Public Health Sudbury & Districts is advising the public of a potential high-risk exposure to COVID-19 to anyone who attended Foothill Farm Service (farm equipment garage) in Massey, Ontario, between Nov. 4 and Nov. 6.
Anyone who attended this business is advised to immediately self-isolate and contact Public Health. Self-isolation means not leaving home for work or school, not using public transportation, and avoiding contact with others.
Public Health is advising the public of this exposure because we do not have information to contact everyone who may have been exposed. It is imperative that anyone who attended this business follow public health guidance to prevent further spread of the virus.
Travel, gatherings, and households
Public Health Sudbury & Districts is reminding everyone that the safest options are to avoid non-essential travel, limit indoor gatherings to your own household, and otherwise be outdoors or go virtual, practise physical distancing, masking, and handwashing, and of course, stay away if you have any symptoms.
As much as possible, Ontarians are encouraged to limit outings to essentials like going to work or school, picking up groceries, attending a medical appointment, or engaging in outdoor physical activity. For all outings, continue to practise COVID-safe behaviours like distancing and wearing a face covering.
Although permissible for up to 10 people indoors and 25 outdoors, in-person gatherings of any size should be limited and should always include distance and masking when distancing is not possible. Limiting our contacts and in-person interactions as much as possible is critical in reducing the spread of COVID-19. Unless people are from the same household, keep 2 metres (6 feet) apart and wear a face covering if distancing is not possible. Face coverings must be worn in all indoor public spaces, and they must also be worn in other indoor spaces where distancing is not possible.
As of October 3, 2020, the Province of Ontario is pausing social circles and advising that all Ontarians allow close contact only with people living in their own household and maintain two metres physical distancing from everyone else. Individuals who live alone may consider having close contact with another household.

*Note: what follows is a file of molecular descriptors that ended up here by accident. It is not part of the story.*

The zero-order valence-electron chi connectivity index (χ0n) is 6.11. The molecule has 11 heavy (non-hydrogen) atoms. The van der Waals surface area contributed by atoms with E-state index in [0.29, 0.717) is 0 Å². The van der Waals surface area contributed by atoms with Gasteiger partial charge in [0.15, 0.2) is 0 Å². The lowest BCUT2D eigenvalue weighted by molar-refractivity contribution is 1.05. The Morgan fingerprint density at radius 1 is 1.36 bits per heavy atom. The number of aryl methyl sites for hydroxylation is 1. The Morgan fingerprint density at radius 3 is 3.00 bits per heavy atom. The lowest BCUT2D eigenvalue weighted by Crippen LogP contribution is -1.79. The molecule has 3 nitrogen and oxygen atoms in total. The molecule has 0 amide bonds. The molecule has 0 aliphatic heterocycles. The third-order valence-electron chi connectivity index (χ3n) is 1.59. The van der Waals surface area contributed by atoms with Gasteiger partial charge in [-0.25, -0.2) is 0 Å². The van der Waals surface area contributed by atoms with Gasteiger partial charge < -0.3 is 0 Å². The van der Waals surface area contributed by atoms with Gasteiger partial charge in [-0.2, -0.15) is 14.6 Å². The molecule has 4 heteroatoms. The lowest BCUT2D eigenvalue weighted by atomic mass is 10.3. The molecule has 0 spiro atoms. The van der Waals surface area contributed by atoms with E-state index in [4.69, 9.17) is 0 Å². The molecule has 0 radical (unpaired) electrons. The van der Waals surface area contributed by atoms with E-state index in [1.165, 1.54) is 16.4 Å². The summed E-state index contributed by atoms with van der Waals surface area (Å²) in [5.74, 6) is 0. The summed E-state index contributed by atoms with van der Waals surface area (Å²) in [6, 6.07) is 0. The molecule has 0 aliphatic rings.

Schools and COVID-19
In any instance where a positive case is identified in a school setting, Public Health Sudbury & Districts will work directly with the individual who tested positive, the school board, and school, and conduct timely case and contact follow up and provide direction. To protect the privacy of individuals, Public Health will not routinely identify the school if a case is confirmed in a school setting. Schools boards and schools will communicate directly with the school community in the event of a positive case in a school setting.
In the instance of a confirmed COVID-19 outbreak in a school, Public Health Sudbury & Districts will publicly report the outbreak, identify the affected school, and describe any closures that have resulted from the outbreak. An outbreak in a school will be declared if there are two or more cases of COVID-19 in a 14-day period that have some link with each other, and with evidence that infection occurred at the school.
If individuals are identified as close contacts of a case in a school setting, Public Health Sudbury & Districts will contact them or their parent or guardian directly to provide direction. If you have any questions related to individual schools, please contact the school directly.
For general information on schools and COVID-19, click here or call Public Health Sudbury & Districts at 705.522.9200 (toll-free 1.866.522.9200).
Prevent the spread of COVID-19
-Wash your hands often and when visibly dirty for 15 seconds.
-Cover your cough or sneeze with your arm or a tissue, throw the tissue in the garbage and wash your hands.
-Avoid touching your eyes, nose, and mouth.
-Continue to practise physical distancing, because any close contact could be a possible exposure to COVID-19.
-Masks or face coverings must be worn in all indoor public places in Sudbury and districts, and they should also be worn in other settings where physical distancing cannot be maintained.
– Avoid contact with people who are sick.